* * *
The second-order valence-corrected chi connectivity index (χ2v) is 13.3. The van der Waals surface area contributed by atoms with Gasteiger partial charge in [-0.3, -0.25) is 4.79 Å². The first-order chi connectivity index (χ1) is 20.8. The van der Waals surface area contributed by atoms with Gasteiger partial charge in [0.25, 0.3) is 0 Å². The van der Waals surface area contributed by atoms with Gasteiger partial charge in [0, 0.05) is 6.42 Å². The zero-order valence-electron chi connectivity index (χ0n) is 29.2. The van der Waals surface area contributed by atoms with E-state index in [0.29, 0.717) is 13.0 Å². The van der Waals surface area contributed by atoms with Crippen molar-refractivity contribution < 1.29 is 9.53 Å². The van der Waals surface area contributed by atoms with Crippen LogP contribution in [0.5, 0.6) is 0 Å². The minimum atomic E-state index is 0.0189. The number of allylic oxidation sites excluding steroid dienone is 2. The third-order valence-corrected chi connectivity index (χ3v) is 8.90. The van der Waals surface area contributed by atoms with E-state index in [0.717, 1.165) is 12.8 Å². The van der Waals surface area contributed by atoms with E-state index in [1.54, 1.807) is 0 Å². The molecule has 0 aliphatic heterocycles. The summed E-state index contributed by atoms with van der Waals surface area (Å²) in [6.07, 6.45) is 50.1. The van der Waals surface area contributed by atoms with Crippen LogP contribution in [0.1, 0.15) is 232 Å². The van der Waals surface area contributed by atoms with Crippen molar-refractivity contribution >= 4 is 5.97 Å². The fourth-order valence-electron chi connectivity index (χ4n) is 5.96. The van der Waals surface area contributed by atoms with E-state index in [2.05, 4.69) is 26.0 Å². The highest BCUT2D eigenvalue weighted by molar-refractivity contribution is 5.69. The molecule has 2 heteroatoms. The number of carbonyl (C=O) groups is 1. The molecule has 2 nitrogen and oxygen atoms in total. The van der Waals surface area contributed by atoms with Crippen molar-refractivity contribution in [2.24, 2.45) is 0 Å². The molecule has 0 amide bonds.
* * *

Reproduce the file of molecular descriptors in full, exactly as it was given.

The second-order valence-corrected chi connectivity index (χ2v) is 13.3. The van der Waals surface area contributed by atoms with Gasteiger partial charge in [-0.3, -0.25) is 4.79 Å². The first-order chi connectivity index (χ1) is 20.8. The van der Waals surface area contributed by atoms with Gasteiger partial charge in [0.25, 0.3) is 0 Å². The van der Waals surface area contributed by atoms with Gasteiger partial charge in [0, 0.05) is 6.42 Å². The zero-order valence-electron chi connectivity index (χ0n) is 29.2. The van der Waals surface area contributed by atoms with E-state index in [0.29, 0.717) is 13.0 Å². The van der Waals surface area contributed by atoms with Crippen molar-refractivity contribution < 1.29 is 9.53 Å². The van der Waals surface area contributed by atoms with Crippen LogP contribution in [0.5, 0.6) is 0 Å². The minimum atomic E-state index is 0.0189. The number of allylic oxidation sites excluding steroid dienone is 2. The third-order valence-corrected chi connectivity index (χ3v) is 8.90. The van der Waals surface area contributed by atoms with E-state index in [0.717, 1.165) is 12.8 Å². The van der Waals surface area contributed by atoms with E-state index in [1.54, 1.807) is 0 Å². The molecule has 0 aliphatic heterocycles. The summed E-state index contributed by atoms with van der Waals surface area (Å²) in [6.07, 6.45) is 50.1. The van der Waals surface area contributed by atoms with Crippen LogP contribution in [0.1, 0.15) is 232 Å². The van der Waals surface area contributed by atoms with Crippen molar-refractivity contribution >= 4 is 5.97 Å². The fourth-order valence-electron chi connectivity index (χ4n) is 5.96. The van der Waals surface area contributed by atoms with E-state index in [2.05, 4.69) is 26.0 Å². The highest BCUT2D eigenvalue weighted by molar-refractivity contribution is 5.69. The molecule has 2 heteroatoms. The number of carbonyl (C=O) groups is 1. The molecule has 2 nitrogen and oxygen atoms in total. The van der Waals surface area contributed by atoms with Crippen molar-refractivity contribution in [2.24, 2.45) is 0 Å². The molecule has 0 amide bonds.